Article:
The photographic series Jacob’s Ladder aims to capture the past movement of working people in the rural port of Fishguard and Goodwick, West Wales.
“The path slips down… The bay seems to rock the dormant string of lamp posts, missing only a casing and bulb or two, as if they’ll amber-awake at dusk.” *
The photographic series Jacob’s Ladder aims to capture the past movement of working people in the rural port of Fishguard and Goodwick, West Wales. It explores the emotional connection to and physical transformation of place: home and work, previously synonymous, have become increasingly detached due to industrial development, economic uncertainty and Brexit.
These images recreate former journeys to work on foot from the village to the harbour below, informed by the artist’s experiences with local people over a period of time. Jacob’s Ladder holds current losses such as work, community and the Welsh language in slowed moments, allowing suspension of an unknown future.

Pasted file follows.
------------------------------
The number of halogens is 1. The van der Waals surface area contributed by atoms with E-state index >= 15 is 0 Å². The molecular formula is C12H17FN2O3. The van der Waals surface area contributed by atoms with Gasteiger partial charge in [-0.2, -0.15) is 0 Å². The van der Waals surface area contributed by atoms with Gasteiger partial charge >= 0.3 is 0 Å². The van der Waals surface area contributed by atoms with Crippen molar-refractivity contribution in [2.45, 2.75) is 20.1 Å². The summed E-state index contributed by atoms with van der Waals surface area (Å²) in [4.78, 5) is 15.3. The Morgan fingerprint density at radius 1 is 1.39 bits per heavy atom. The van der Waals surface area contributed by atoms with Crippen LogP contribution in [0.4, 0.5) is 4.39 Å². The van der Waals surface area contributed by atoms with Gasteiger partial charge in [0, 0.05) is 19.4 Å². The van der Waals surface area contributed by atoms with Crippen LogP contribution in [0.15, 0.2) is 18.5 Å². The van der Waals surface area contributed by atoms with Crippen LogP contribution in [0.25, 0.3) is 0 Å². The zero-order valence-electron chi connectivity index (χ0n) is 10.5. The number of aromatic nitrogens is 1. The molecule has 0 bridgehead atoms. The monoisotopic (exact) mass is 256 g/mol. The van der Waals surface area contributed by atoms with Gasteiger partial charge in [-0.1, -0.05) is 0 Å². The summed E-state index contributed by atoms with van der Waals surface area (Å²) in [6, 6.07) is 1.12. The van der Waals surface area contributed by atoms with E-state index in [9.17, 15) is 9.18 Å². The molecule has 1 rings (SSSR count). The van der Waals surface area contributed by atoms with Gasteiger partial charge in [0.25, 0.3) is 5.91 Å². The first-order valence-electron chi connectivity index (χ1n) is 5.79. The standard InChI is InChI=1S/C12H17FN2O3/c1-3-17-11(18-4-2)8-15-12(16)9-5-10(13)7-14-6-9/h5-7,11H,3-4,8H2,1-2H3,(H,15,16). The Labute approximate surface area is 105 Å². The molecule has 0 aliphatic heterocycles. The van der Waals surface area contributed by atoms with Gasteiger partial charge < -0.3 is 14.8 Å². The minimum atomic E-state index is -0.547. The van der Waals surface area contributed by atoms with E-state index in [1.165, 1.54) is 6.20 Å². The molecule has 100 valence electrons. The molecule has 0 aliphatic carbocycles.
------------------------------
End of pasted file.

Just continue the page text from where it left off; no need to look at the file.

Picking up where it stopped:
Directly above Fishguard Harbour, Harbour Village was built to accommodate railway workers during the construction of the harbour, which opened in 1906 for ferries to Ireland and then further afield. People relocated from other regions in Wales and beyond for work and descendants of the first residents still live in the village. On completion of the railway to London, the Cunard Line sailed between New York and Fishguard for a number of years. Today one ferry company operates, connecting Wales with Rosslare in Ireland.
The steps at the end of the path leading from Harbour Village down to the harbour are known locally as ‘Jacob’s Ladder’. Now concrete, they were previously made of wood, accessed by an iron gate that still stands, opening out to Fishguard Bay.
*From the accompanying poem Jacob’s Ladder by Zillah Bowes